The early years of the revolution saw suppression, slave labour and executions, says John Medhurst
Though lauding the historical literacy of Russian workers in 1917, Paul Mason didn’t demonstrate much himself (Those who lived through the Russian Revolution understood history – unlike us, G2, 31 October). He dates the “degeneration of the revolution to the early 20s”, presumably meaning the suppression of the Kronstadt rebellion in 1921. It is not clear why he lets pass Trotsky’s “militarisation of labour” in 1920, designed to implement the Taylorist working practices that Lenin saw as the essence of socialism; the imposition of martial law in St Petersburg, Moscow and other cities in 1920 and 1919 to crush working-class strike action; the establishment of the first “camps of special significance” in 1919 to use industrial slave labour; the forced closure of many local Soviets in early 1918 which elected Menshevik or Socialist Revolutionary (SR) majorities; the closure of the nationally elected Constituent Assembly in January 1918, which produced a clear SR majority; and the formation of the Cheka, with powers to arrest and execute without trial, in December 1917.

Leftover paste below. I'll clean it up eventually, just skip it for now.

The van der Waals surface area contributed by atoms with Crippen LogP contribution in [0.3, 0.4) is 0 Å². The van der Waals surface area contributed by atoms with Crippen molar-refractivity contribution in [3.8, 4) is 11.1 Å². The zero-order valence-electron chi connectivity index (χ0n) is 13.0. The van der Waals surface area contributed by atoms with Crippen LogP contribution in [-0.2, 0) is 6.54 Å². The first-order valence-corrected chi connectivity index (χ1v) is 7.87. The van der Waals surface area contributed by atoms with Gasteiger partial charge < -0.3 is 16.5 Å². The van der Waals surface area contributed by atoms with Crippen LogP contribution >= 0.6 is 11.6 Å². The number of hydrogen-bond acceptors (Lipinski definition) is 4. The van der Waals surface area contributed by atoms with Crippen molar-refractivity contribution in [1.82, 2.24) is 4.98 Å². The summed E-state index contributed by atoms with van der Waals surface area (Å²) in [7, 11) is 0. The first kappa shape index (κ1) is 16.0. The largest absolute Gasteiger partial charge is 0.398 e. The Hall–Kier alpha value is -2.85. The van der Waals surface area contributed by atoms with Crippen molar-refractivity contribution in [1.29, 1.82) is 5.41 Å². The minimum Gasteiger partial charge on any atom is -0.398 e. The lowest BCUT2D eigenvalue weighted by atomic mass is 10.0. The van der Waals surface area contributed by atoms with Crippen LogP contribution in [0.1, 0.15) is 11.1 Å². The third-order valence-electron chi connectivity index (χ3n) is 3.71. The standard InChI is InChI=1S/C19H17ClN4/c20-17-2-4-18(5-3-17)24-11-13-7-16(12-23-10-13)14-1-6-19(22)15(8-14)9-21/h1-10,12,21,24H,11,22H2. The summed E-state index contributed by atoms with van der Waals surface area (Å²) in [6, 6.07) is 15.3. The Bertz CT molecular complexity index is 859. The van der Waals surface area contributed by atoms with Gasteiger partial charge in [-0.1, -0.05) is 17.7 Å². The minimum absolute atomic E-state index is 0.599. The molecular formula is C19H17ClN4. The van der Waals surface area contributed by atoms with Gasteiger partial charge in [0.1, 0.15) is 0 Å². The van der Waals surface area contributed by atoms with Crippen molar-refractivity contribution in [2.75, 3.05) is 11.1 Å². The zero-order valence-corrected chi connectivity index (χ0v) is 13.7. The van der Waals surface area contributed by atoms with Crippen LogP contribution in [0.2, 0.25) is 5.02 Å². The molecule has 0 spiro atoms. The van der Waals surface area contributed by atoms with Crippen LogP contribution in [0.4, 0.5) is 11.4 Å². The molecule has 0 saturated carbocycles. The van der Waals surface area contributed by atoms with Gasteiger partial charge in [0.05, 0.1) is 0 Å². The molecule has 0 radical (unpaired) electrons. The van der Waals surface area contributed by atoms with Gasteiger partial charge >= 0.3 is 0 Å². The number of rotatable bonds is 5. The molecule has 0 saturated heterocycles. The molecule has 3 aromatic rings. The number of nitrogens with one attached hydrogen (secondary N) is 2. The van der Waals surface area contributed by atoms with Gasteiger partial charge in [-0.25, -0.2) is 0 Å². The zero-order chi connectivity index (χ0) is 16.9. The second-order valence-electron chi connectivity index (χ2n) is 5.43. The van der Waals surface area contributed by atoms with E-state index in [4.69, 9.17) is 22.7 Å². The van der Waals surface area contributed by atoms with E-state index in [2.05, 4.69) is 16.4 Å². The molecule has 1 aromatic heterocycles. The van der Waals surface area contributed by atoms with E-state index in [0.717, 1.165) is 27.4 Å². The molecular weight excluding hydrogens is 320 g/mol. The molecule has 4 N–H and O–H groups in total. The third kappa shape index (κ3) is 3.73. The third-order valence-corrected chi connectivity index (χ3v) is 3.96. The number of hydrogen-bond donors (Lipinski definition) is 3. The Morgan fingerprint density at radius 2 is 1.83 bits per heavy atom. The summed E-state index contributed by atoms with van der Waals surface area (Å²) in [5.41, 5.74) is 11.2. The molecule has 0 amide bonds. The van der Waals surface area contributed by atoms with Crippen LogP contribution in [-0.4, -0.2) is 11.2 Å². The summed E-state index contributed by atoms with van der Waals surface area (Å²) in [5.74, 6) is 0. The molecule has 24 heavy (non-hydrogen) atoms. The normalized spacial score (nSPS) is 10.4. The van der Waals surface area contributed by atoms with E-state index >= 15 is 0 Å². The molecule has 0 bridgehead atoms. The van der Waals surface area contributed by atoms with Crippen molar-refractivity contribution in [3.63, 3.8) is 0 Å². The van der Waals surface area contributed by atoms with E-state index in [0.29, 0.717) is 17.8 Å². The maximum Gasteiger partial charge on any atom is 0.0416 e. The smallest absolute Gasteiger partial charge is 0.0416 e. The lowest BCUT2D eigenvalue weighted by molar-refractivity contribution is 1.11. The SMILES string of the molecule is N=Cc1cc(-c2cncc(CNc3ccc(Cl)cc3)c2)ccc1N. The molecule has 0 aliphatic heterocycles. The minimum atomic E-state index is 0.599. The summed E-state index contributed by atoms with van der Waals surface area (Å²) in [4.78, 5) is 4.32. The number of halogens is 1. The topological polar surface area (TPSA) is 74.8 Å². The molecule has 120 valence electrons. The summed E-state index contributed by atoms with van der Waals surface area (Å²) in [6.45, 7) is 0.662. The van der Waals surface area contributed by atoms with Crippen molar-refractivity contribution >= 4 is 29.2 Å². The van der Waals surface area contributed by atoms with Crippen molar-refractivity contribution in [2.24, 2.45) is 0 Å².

Is this what Paul will be celebrating on 7 November?
(Author of No Less Than Mystic: A History of Lenin and the Russian Revolution for a 21st Century Left), Hove, East Sussex
Link : Russian Revolution wasn’t slow to degenerate | Letters